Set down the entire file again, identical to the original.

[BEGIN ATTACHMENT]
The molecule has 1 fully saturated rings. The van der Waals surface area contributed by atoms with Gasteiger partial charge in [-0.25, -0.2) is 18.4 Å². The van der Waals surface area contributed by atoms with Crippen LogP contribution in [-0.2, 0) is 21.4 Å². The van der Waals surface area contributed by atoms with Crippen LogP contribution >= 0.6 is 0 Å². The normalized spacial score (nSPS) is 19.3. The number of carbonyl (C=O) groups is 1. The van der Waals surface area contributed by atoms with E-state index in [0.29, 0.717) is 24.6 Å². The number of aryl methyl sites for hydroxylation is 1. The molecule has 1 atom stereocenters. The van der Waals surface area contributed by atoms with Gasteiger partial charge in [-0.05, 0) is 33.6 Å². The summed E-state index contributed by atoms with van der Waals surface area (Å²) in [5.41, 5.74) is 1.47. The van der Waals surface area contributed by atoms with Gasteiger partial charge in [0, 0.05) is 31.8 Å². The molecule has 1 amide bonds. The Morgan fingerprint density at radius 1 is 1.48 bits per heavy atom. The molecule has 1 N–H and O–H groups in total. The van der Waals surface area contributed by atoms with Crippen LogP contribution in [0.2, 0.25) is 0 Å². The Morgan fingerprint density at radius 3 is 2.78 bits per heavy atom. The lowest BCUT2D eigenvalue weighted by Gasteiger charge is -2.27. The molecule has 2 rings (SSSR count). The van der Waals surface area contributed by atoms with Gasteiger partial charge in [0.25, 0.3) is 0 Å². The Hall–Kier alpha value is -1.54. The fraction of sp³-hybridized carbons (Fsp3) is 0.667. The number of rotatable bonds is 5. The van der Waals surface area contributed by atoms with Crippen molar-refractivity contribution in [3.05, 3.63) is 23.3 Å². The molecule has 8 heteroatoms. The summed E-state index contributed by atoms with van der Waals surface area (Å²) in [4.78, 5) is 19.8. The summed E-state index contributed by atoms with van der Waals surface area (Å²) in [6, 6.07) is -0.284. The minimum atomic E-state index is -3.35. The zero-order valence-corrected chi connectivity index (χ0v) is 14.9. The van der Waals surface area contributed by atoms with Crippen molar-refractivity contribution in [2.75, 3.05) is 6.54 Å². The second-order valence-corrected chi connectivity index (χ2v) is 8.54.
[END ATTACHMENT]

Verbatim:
The molecule has 1 fully saturated rings. The van der Waals surface area contributed by atoms with Gasteiger partial charge in [-0.25, -0.2) is 18.4 Å². The van der Waals surface area contributed by atoms with Crippen LogP contribution in [-0.2, 0) is 21.4 Å². The van der Waals surface area contributed by atoms with Crippen LogP contribution >= 0.6 is 0 Å². The normalized spacial score (nSPS) is 19.3. The number of carbonyl (C=O) groups is 1. The van der Waals surface area contributed by atoms with E-state index in [0.29, 0.717) is 24.6 Å². The number of aryl methyl sites for hydroxylation is 1. The molecule has 1 atom stereocenters. The van der Waals surface area contributed by atoms with Gasteiger partial charge in [-0.05, 0) is 33.6 Å². The summed E-state index contributed by atoms with van der Waals surface area (Å²) in [5.41, 5.74) is 1.47. The van der Waals surface area contributed by atoms with Gasteiger partial charge in [0, 0.05) is 31.8 Å². The molecule has 1 amide bonds. The Morgan fingerprint density at radius 1 is 1.48 bits per heavy atom. The molecule has 1 N–H and O–H groups in total. The van der Waals surface area contributed by atoms with Crippen LogP contribution in [0.2, 0.25) is 0 Å². The Morgan fingerprint density at radius 3 is 2.78 bits per heavy atom. The lowest BCUT2D eigenvalue weighted by Gasteiger charge is -2.27. The molecule has 2 rings (SSSR count). The van der Waals surface area contributed by atoms with Gasteiger partial charge in [0.25, 0.3) is 0 Å². The Hall–Kier alpha value is -1.54. The fraction of sp³-hybridized carbons (Fsp3) is 0.667. The number of rotatable bonds is 5. The van der Waals surface area contributed by atoms with Crippen molar-refractivity contribution in [3.05, 3.63) is 23.3 Å². The molecule has 8 heteroatoms. The summed E-state index contributed by atoms with van der Waals surface area (Å²) in [4.78, 5) is 19.8. The summed E-state index contributed by atoms with van der Waals surface area (Å²) in [6, 6.07) is -0.284. The minimum atomic E-state index is -3.35. The zero-order valence-corrected chi connectivity index (χ0v) is 14.9. The van der Waals surface area contributed by atoms with Crippen molar-refractivity contribution in [2.75, 3.05) is 6.54 Å². The second-order valence-corrected chi connectivity index (χ2v) is 8.54.